By Stephanie Ringold,Graphic Designer,AGCarmel
Think of the absolute best logo you’ve ever seen. What does it look like? A good logo is built on carefully planned use of both positive and negative space – like the “bite” out of the Apple logo, which was meant to help identify it as an apple and not a tomato. Most globally recognized brands have put very careful thought into their logos. Just because you or your client is a small business doesn’t mean your brand doesn’t deserve the same.
During my last year of college, we had to do several pro-bono design projects. If you were lucky, you actually got to do something interesting for a local business or non-profit, but most of it meant offering your time and work to your family and friends for whatever “business” they could dream up, with very little chance of it actually being used. This was, in my case, fortunate, because my suitemate’s father had grand ideas of opening an internet café/ministry called The Fisherman’s Net-Café. My project was to come up with a logo for this venture, along with a basic stationary package. These were his actual words when describing his vision for the logo:
“Maybe a world, in a net, where the end of the net becomes a computer mouse?”
I’m sure I don’t need to tell you that I did not send him a world in a net. The final logo, which I was reasonably pleased with, was something much simpler, but still made the same statement.
“Simple” is the bread and butter of what we do as designers. It’s boiling all the elements of a business down to the very basic ingredients and using those to build a design.
Ideally, a logo should do two things, tell you what a business does or who a business is. It can do one or both, and neither is right or wrong.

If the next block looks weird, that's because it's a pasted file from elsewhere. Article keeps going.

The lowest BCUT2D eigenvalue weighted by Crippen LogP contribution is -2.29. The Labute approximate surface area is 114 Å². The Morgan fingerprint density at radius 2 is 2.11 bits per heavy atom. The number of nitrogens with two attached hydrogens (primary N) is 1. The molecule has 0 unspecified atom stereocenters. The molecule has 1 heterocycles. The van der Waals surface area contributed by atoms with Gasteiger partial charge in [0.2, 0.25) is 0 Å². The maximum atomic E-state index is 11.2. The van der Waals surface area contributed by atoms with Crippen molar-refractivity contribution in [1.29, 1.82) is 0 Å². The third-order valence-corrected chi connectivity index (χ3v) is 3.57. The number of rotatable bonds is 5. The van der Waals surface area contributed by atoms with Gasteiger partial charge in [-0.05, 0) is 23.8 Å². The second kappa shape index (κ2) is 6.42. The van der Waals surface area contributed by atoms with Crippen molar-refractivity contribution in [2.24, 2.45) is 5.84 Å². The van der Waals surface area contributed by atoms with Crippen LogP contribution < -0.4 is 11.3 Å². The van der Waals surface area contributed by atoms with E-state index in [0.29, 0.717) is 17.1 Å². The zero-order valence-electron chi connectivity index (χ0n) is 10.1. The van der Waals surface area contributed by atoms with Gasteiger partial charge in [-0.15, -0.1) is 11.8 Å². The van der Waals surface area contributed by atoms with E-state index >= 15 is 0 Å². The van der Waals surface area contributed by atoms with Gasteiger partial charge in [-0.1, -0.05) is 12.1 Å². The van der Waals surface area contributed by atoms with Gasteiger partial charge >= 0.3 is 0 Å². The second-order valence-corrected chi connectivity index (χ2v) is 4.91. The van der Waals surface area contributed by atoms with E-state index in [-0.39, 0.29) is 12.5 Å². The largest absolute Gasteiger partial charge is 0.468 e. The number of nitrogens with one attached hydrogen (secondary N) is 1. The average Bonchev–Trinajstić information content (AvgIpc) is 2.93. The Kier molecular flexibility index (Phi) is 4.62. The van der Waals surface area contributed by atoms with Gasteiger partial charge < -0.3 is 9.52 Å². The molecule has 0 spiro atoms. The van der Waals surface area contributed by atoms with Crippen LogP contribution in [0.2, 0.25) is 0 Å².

Tell you what the business does:
Intuitively, we think that a logo should tell you what a business does. A landscaping company might include a tree or a leaf in their logo. Especially with small or family-owned businesses, when the company name doesn’t explain their field or specialty, a logo like this can help to differentiate the business. However, as tempting as it is, it’s not always the best choice. Logos like this can quickly become busy or crowded, and lose their impact in certain usages. (Need explanation as to why it can be good).
Tell you who a business is:
A logo like this can be as straightforward as a typeface. It’s a statement about what kind of company they are, a description rather than a classification. Start with a single adjective, like “elegant”, “stoic”, “classic”, “fun”, or “sporty”. A descriptive logo gives a brief impression of a company’s mission, or as much as a few glyphs and graphics can. These are the most common type of logos, but also the easiest to misuse and misinterpret.
Of course, even within the above guidelines it’s easy to find logos that just don’t work. What is “stupid” about having an ill-fitting logo is that it does nothing but harm a business’s image. A brand logo is a company’s public image, so it’s important to decide if you really want people to associate your business with a badly drawn cartoon craftsman- what?, early 90’s clip art and Arial Black.
It’s easy to create a simple logo, but simple logos that work well for you or your client can be a little harder to come by, and should always be deliberate and carefully planned out. I promise that a little bit of effort will make all the difference in how customers respond.